Architect, Francesca Lewis says our lockdown experiences can, and should, inform senior living designs for the better.
December 2020, two lockdowns down and it’s safe to say this year has been an absolute rollercoaster.
Furlough offered me a great opportunity to volunteer. I did shopping bits, picked up prescriptions and ran errands for both Age UK and Bristol City Council; it helped feeling like I was able to help others in such a strange time.
The most rewarding was telephone befriending. Working in the Senior Living sector I know first-hand the disheartening statistics that loneliness can cause, impacting not just mental but physical health and wellbeing for so many elderly people. A call companion offering half an hour’s chat might just be the highlight of someone’s week, and I was more than happy to help.
We had the best conversations. About old times, friends and family, putting the world to rights, and how being stuck inside was making us fed up.
It all started to point to the fact we have all finally experienced what it is like for many elderly people. Spending the majority of our time at home, confined to four walls, has been a challenge for many.
But for the vulnerable and over 70s it has meant even more time stuck inside and a heightened sense of isolation.
Two things have brought these themes into sharp focus this week. HAPPI Awareness Week has given us a great opportunity to reflect on what makes good quality design, especially for senior living. And, revisiting (over the phone) inhabitants Jane, Keith and Norma, at our Bournville Gardens scheme, gave us an idea of what works well and what they might change given their lockdown experiences.
Flexibility and adaptability of space is key
Open plan living arrangements have long been heralded as an improved way of living. But how well does this work when spaces need to simultaneously function as offices, schools, gyms and places of rest and relaxation?
For most of us, our days are structured by changing environments, nursery, office, gym, home. Those not able to go outside are now relying on their homes to satisfy that need for variety and structure – bedroom, kitchen, lounge, dining room, study, garden. Without a feeling of spatial transition, days can roll into one.
Occupant comfort is key for wellbeing and independence
Maintaining daily structure is key to our wellbeing and it has been evidenced that our Circadian rhythms also rely heavily on natural daylight.
It’s becoming more apparent that the physical characteristics of our immediate environment are important to occupant comfort and critical to a feeling of independence. We can easily forget that declining eyesight makes natural light all-the-more necessary to perform daily tasks.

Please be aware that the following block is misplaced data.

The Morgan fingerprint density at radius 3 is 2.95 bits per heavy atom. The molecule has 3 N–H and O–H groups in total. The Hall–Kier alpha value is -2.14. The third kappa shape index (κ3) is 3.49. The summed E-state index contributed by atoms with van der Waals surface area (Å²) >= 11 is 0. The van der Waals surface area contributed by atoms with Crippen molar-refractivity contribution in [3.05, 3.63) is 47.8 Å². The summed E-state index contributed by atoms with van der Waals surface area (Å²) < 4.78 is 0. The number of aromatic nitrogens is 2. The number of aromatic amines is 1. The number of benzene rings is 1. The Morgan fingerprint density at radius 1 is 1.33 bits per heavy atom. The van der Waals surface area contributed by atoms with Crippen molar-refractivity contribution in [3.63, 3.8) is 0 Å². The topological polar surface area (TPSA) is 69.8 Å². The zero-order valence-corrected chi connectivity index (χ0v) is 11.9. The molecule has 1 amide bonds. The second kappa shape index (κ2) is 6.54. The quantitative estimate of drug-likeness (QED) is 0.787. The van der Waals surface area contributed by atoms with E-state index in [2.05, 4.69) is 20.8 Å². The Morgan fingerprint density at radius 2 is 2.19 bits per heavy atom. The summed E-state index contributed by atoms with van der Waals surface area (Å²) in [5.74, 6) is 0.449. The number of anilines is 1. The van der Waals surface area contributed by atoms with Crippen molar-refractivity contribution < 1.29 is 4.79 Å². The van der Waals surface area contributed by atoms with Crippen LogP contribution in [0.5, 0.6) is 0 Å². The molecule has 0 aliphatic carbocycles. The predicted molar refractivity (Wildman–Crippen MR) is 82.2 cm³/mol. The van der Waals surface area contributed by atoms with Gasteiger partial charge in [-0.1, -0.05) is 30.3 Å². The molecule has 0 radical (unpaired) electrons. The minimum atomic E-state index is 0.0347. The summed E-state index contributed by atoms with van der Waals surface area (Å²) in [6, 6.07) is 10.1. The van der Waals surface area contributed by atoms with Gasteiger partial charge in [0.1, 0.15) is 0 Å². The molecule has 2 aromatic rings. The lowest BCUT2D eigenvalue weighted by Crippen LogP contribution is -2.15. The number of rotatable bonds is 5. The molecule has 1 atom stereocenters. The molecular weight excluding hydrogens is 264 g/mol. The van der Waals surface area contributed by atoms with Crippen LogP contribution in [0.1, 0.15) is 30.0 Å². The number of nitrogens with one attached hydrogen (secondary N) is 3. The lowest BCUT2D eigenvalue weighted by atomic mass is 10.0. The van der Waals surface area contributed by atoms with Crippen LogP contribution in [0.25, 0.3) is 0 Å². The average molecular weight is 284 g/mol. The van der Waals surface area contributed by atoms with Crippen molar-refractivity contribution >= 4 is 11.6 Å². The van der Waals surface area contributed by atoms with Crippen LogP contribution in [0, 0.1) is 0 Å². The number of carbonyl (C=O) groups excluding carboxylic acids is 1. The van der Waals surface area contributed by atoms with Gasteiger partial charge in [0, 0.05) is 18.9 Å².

Plenty of us live in apartments and rely on communal outdoor space. With that privilege more or less taken away, it’s emphasised that private amenity, no matter the size, is a precious resource that can offer a much-needed connection with nature and the outside world.
I’ve been able to go out from about 4 o’clock in the Summer and you get the sun right on my patio – it’s been beautiful. And you get to watch people doing their laps round the [communal] garden in the evening time and that sort of thing. Having a lovely garden like this, what more could you want?
Keith Shaw, Inhabitant of Bournville Gardens
Connectivity is needed no matter the scale
We say social media is keeping us all connected – to family, friends, colleagues. But what if you aren’t au fait with technology? Well, your social network becomes your immediate neighbours and your connections to the outside world are reduced to whatever you can see through your window.
Our existing housing stock isn’t usually designed with neighbourly interaction in mind – something my colleague Sarah Jenkinson wrote about at the beginning of the first lockdown.
Through simple design measures, we can ease feelings of isolation and create a sense of community. Clusters and courtyards, semi-public and semi-private spaces ease feelings of isolation by creating opportunity for chance encounters and casual interactions with neighbours. These principles can be applied to any design, no matter the scale.
I can remember when we first moved in, a dear, sweet lady said, “It takes me about an hour to go down and buy a loaf of bread. Five minutes to buy the loaf of bread and the rest of the hour to talk to people.
Norma Broadbridge, Inhabitant of Bournville Gardens
Our needs evolve overtime
This all begs the inevitable question; what happens when we become less physically able? Of course there are physical interventions that we can take to make our home more accessible. We are all likely to need hand rails, variable height kitchen worktops and easy-turn taps at some point.
But only a small proportion of our existing housing stock is suitable for accessibility needs. Why does our built environment gradually restrict how we live – and enjoy – our lives? It is critical that we start ‘building for life’, and that means homes that can adapt to our evolving needs.
There is no ‘the elderly’ and ‘us’
All of this shows there is no ‘the elderly’ and ‘us.’ We are all people. We all enjoy being able to live in homes that enable us to be independent, to feel a connection with the outdoors, and know that we’re not alone. These small desires to accommodate our health and wellbeing are intrinsic to us all.
We are learning now more than ever, when health and wellbeing has become a national priority; that we can find joy in the smallest of things and the sense of community, both of which are so simple to account for in design. This will be fundamental to designing a ‘house for life’ and I know we can all take our lockdown experiences, no matter our age, to inform our senior living designs for the better.
Author, Francesca Lewis works on our Specialist Living team. Head over to our Inhabitant page to hear more from Bournville Garden inhabitants Jane, Keith and Norma.